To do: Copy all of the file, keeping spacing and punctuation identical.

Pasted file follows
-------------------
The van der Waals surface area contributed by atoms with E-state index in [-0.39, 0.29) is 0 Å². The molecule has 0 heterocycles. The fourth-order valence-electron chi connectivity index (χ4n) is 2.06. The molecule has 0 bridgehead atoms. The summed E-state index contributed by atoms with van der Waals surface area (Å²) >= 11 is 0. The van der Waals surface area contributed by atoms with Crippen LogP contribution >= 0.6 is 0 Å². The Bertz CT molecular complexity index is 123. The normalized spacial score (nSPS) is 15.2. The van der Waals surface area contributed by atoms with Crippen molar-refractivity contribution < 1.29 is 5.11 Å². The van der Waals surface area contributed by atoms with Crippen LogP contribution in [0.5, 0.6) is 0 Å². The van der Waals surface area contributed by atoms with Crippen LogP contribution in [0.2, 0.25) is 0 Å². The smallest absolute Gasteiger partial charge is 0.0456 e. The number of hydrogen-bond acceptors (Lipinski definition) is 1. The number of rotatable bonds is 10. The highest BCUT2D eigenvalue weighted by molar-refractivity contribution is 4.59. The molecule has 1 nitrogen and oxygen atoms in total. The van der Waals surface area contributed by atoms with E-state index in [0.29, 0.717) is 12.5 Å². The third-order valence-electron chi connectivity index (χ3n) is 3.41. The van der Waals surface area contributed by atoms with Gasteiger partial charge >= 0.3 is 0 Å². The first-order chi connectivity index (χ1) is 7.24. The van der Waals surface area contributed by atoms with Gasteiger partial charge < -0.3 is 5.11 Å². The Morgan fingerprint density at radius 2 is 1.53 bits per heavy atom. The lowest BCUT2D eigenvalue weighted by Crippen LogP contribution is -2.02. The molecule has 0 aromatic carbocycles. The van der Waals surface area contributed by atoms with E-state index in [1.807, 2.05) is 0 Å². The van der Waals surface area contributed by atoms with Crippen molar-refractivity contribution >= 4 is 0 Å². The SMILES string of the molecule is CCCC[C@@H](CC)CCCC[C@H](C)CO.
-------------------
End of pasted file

The van der Waals surface area contributed by atoms with E-state index in [-0.39, 0.29) is 0 Å². The molecule has 0 heterocycles. The fourth-order valence-electron chi connectivity index (χ4n) is 2.06. The molecule has 0 bridgehead atoms. The summed E-state index contributed by atoms with van der Waals surface area (Å²) >= 11 is 0. The van der Waals surface area contributed by atoms with Crippen LogP contribution >= 0.6 is 0 Å². The Bertz CT molecular complexity index is 123. The normalized spacial score (nSPS) is 15.2. The van der Waals surface area contributed by atoms with Crippen molar-refractivity contribution < 1.29 is 5.11 Å². The van der Waals surface area contributed by atoms with Crippen LogP contribution in [0.5, 0.6) is 0 Å². The van der Waals surface area contributed by atoms with Crippen LogP contribution in [0.2, 0.25) is 0 Å². The smallest absolute Gasteiger partial charge is 0.0456 e. The number of hydrogen-bond acceptors (Lipinski definition) is 1. The number of rotatable bonds is 10. The highest BCUT2D eigenvalue weighted by molar-refractivity contribution is 4.59. The molecule has 1 nitrogen and oxygen atoms in total. The van der Waals surface area contributed by atoms with E-state index in [0.29, 0.717) is 12.5 Å². The third-order valence-electron chi connectivity index (χ3n) is 3.41. The van der Waals surface area contributed by atoms with Gasteiger partial charge >= 0.3 is 0 Å². The first-order chi connectivity index (χ1) is 7.24. The van der Waals surface area contributed by atoms with Gasteiger partial charge < -0.3 is 5.11 Å². The Morgan fingerprint density at radius 2 is 1.53 bits per heavy atom. The lowest BCUT2D eigenvalue weighted by Crippen LogP contribution is -2.02. The molecule has 0 aromatic carbocycles. The van der Waals surface area contributed by atoms with E-state index in [1.807, 2.05) is 0 Å². The van der Waals surface area contributed by atoms with Crippen molar-refractivity contribution >= 4 is 0 Å². The SMILES string of the molecule is CCCC[C@@H](CC)CCCC[C@H](C)CO.